The goal of the project is to develop a screening tool that can be used by pharmacists to better address potential medication adherence barriers for Hawai‘i’s Indigenous populations.
By Susan Enright.
Faculty researchers at University of Hawai‘i at Hilo’s Daniel K. Inouye College of Pharmacy are developing a statewide infrastructure to correct existing health disparities with medication use among Hawai‘i’s Indigenous populations.
The work began several years ago with a statewide project called Pharm2Pharm, led by UH Hilo and funded by the U.S. Centers for Medicare and Medicaid Services’ Innovation Center, where the team of researchers demonstrated that pharmacists are essential to achieving higher quality, lower cost care in Hawai‘i.
- Pharm2Pharm: UH Hilo leads statewide project to help pharmacists manage high-risk patients’ medications (UH Hilo Stories, Feb. 2, 2018)
The researchers have now received new funding to build on the Pharm2Pharm model with a U.S. Department of Health and Human Services’ grant of $333,000 awarded through the Minority Research Grant Program of the CMS’s Office of Minority Health.
With the new award, the research team aims to adapt the Pharm2Pharm model through incorporating the findings of Wesley Sumida, an associate professor at UH Hilo’s pharmacy college who has been working on another project funded through the UH Center for Pacific Innovations, Knowledge and Opportunities or PIKO that also addresses health disparities in Hawai‘i.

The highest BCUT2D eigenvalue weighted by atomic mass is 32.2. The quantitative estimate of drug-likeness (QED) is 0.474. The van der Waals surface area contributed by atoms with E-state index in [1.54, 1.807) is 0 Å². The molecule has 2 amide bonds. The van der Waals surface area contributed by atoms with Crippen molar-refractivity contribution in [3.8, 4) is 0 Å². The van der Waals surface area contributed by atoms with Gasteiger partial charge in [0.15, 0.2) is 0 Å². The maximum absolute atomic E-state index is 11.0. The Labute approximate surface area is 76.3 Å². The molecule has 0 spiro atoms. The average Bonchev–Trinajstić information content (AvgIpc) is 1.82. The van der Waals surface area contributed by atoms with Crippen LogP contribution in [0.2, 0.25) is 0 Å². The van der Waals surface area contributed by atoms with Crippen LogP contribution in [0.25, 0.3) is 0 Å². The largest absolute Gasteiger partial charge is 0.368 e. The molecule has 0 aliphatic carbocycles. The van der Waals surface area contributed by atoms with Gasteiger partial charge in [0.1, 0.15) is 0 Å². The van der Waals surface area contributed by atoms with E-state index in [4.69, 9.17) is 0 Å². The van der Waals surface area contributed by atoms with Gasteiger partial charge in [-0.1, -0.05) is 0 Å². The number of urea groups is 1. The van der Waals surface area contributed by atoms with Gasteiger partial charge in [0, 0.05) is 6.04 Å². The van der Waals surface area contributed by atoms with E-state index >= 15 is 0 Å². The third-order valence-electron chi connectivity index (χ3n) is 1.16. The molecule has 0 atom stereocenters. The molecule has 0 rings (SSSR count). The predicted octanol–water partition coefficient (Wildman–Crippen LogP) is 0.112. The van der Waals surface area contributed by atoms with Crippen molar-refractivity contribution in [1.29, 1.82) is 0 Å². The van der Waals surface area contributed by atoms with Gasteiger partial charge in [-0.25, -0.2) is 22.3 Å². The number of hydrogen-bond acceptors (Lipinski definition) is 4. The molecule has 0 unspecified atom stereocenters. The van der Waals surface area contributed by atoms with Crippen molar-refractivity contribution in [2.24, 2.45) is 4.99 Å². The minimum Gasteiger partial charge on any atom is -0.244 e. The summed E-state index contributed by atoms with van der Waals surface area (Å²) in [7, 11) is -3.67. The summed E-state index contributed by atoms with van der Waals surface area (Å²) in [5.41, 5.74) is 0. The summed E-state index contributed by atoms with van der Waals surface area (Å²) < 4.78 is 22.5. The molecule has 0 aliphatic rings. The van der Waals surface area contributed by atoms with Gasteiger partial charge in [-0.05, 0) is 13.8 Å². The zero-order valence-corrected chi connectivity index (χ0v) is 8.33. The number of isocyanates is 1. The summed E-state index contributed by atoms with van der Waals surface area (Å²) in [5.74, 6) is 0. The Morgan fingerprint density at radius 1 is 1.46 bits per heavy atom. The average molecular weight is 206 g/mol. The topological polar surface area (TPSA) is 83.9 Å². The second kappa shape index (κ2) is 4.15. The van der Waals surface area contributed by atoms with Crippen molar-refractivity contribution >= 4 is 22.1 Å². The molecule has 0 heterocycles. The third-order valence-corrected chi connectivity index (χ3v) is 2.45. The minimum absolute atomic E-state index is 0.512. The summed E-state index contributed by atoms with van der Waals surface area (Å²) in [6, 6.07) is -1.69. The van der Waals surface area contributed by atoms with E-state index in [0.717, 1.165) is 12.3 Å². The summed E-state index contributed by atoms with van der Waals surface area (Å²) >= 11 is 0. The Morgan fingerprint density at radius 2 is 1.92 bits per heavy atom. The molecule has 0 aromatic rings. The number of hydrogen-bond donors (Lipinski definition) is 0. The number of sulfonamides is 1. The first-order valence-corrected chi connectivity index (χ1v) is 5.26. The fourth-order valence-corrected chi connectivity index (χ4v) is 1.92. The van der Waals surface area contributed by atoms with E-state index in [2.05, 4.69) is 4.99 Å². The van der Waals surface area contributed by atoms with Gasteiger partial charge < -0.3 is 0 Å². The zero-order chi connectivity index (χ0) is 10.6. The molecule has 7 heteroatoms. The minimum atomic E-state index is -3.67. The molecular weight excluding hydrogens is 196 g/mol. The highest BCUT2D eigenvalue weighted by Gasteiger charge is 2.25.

Sumida explains that his research seeks to understand critical factors related to medication non-adherence in Native Hawaiian and Pacific Island patients with diabetes and heart disease.
“The goal is to develop a brief screening tool that can be used by pharmacists to better address potential medication adherence barriers in these patients when treating chronic disease,” he says. “We will be utilizing these results in our work funded by this new grant.”
Sumida is co-investigator of the new project along with Karen Pellegrin, director of continuing and distance education and strategic planning at the pharmacy college.
Pellegrin has led teams to win more than $30,000,000 in competitive federal grants for UH Hilo since joining the College of Pharmacy in 2008. She served as principal investigator and project director for the Pharm2Pharm program, a highly successful program that advanced pharmacist-led care models while providing educational and professional opportunities for many students.
With the new grant, UH is one of only three minority-serving institutions receiving this kind of federal award to help advance health equity affecting racial and ethnic minority groups; people with disabilities; members of the lesbian, gay, bisexual, transgender and queer community; individuals with limited English proficiency; those residing in rural areas; and those adversely affected by persistent poverty or inequality.
Read full media release.
By Susan Enright, a public information specialist for the Office of the Chancellor and editor of UH Hilo Stories.